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simple gdpr guide for organizations compliance data processing headline

GDPR stands for General Data Protection Regulation (Regulation (EU) 2016/679). At its most basic, it specifies how personal data should be lawfully processed (including how it’s collected, used, protected, or interacted with in general). It’s intended to strengthen data protection for *all people whose personal information falls within its scope of application, putting individual data control back into their hands.

The GDPR can apply where

  • An entity’s base of operations is in the EU (this applies whether the processing takes place in the EU or not);
  • An entity not established in the EU offers goods or services (even if it is for free) to people in the EU.
  • The entity can be government agencies, private/ public companies, individuals and non-profits;
  • An entity is not established in the EU but monitors the behavior of people in the EU, provided that such a reaction occurs in the EU.

This scope effectively covers almost all companies and, therefore, means that the GDPR can apply to you whether your organization is based in the EU or not. This PwC survey showed that the GDPR is a top data protection priority for up to 92 percent of US companies surveyed.

A common misconception is that the protections of the GDPR cover only EU users; however, the protection of the GDPR extends to users outside the EU if the data controller is EU-based. Therefore, if you are an EU-based data controller, you must, and by default, apply GDPR standards to ALL your users.

Main Legal Requirements

Individual definitions used below:

  • The term ‘user’ here means an individual whose personal data is processed by a controller or processor.
  • The term ‘data controller’ means any person or legal entity involved in determining the purpose and ways of processing the personal data.
  • The term ‘data processor’ means any person or legal entity involved in processing personal data on behalf of the controller.
  • An example is an internet company that may collect user information via its website and store it using a 3rd party cloud service. In this scenario, the internet company is the data controller and the organization running the cloud service is the data processor.
  • Lawful basis for processing data

Under the GDPR, data can only be processed if there’s at least one lawful basis.

The lawful bases are:

  • The user has given consent for one or more specific purposes.
  • The data processing is necessary for the performance of a contract. The user is a participant or essential to take steps (requested by the user) before entering the contract.
  • The processing is required for fulfilling a legal obligation to which the data controller is subject.
  • The processing is necessary for protecting the vital interests of the user or another person.
  • The processing is required for performing a task carried out in the interest of the public or as contained under the official authority given to the data controller.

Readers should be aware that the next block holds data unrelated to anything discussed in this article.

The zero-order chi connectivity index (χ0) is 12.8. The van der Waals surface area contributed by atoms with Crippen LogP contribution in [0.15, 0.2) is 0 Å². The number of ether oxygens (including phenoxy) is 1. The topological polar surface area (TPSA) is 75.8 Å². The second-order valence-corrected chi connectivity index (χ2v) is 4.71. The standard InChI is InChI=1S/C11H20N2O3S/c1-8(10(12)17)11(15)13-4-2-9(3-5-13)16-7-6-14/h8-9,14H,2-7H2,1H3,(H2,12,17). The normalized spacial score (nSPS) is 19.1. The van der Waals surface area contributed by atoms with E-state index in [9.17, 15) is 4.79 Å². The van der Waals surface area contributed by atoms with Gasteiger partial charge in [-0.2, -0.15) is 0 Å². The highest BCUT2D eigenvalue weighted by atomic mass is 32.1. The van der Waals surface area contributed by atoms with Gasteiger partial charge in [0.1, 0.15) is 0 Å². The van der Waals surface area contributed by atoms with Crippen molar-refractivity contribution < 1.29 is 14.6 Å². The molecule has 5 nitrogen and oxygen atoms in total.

• The processing is necessary for the legitimate interests of the data controller or third party, except where the user is overridden by the interests, rights, and freedoms of the user, mainly where the user is a child.

Organizations must get verifiable consent from users.

In regards to consent for children, organizations are required to get verifiable consent from a parent or guardian unless the service being offered is preventative or counseling service. Organizations must make reasonable efforts (using available technology) to verify that the person giving consent holds parental responsibility.

In general, when getting consent for data processing, organizations may not use overly complicated or indecipherable terms. This includes legalese and unnecessary jargon. This indicates that terms and privacy policies should be laid out legibly (see ours here) using understandable language and clauses so that users are fully aware of what they’re consenting to and the consequences of their consent.

Organizations must be transparent on the purpose of the data collection, and permission must be “explicit and freely given.” This means that the mechanism for acquiring consent must be unambiguous and involve an explicit “opt-in” action (the regulation expressly forbids pre-ticked boxes and similar “opt-out” mechanisms). The regulation also gives a specific right to withdraw consent; therefore, it must be as easy to withdraw consent as it is to give it.

Because consent under the GDPR is such an important issue, it’s mandatory that you keep clear records and that you’re able to demonstrate that the user has given consent; should problems arise, the burden of proof lies with the data controller, so keeping accurate records is vital. The records should include:

When and how consent was acquired from the individual user

Precisely what the user was told and which conditions were applicable at the time that the consent was acquired

For an example of compliant record-keeping vs. non-compliant record-keeping, see the following

Non-compliant Record Keeping